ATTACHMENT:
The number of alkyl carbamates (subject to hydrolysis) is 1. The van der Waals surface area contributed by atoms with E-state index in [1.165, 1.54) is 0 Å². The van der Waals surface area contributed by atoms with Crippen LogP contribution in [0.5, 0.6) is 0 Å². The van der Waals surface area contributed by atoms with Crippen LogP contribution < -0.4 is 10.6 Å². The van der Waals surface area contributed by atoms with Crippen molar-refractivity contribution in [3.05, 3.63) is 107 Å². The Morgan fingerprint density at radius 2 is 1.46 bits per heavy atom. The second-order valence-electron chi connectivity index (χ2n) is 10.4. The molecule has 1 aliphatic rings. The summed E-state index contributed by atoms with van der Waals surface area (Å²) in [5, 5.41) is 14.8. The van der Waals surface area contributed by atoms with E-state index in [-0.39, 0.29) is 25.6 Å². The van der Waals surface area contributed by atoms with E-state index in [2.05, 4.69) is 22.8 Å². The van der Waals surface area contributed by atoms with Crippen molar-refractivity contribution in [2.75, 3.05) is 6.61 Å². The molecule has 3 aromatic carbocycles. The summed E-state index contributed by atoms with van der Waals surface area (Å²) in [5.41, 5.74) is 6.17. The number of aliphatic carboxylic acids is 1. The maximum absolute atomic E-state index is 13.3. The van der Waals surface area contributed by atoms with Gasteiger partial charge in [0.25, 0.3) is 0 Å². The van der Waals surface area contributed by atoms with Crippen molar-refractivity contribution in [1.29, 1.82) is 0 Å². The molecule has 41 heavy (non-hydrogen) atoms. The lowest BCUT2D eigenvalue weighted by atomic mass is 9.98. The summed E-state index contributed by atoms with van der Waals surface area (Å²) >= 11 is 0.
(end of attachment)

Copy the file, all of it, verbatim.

The number of alkyl carbamates (subject to hydrolysis) is 1. The van der Waals surface area contributed by atoms with E-state index in [1.165, 1.54) is 0 Å². The van der Waals surface area contributed by atoms with Crippen LogP contribution in [0.5, 0.6) is 0 Å². The van der Waals surface area contributed by atoms with Crippen LogP contribution < -0.4 is 10.6 Å². The van der Waals surface area contributed by atoms with Crippen molar-refractivity contribution in [3.05, 3.63) is 107 Å². The Morgan fingerprint density at radius 2 is 1.46 bits per heavy atom. The second-order valence-electron chi connectivity index (χ2n) is 10.4. The molecule has 1 aliphatic rings. The summed E-state index contributed by atoms with van der Waals surface area (Å²) in [5, 5.41) is 14.8. The van der Waals surface area contributed by atoms with E-state index in [-0.39, 0.29) is 25.6 Å². The van der Waals surface area contributed by atoms with E-state index in [2.05, 4.69) is 22.8 Å². The van der Waals surface area contributed by atoms with Crippen molar-refractivity contribution in [2.75, 3.05) is 6.61 Å². The molecule has 3 aromatic carbocycles. The summed E-state index contributed by atoms with van der Waals surface area (Å²) in [5.41, 5.74) is 6.17. The number of aliphatic carboxylic acids is 1. The maximum absolute atomic E-state index is 13.3. The van der Waals surface area contributed by atoms with Gasteiger partial charge in [0.25, 0.3) is 0 Å². The van der Waals surface area contributed by atoms with Crippen molar-refractivity contribution in [1.29, 1.82) is 0 Å². The molecule has 41 heavy (non-hydrogen) atoms. The lowest BCUT2D eigenvalue weighted by atomic mass is 9.98. The summed E-state index contributed by atoms with van der Waals surface area (Å²) >= 11 is 0.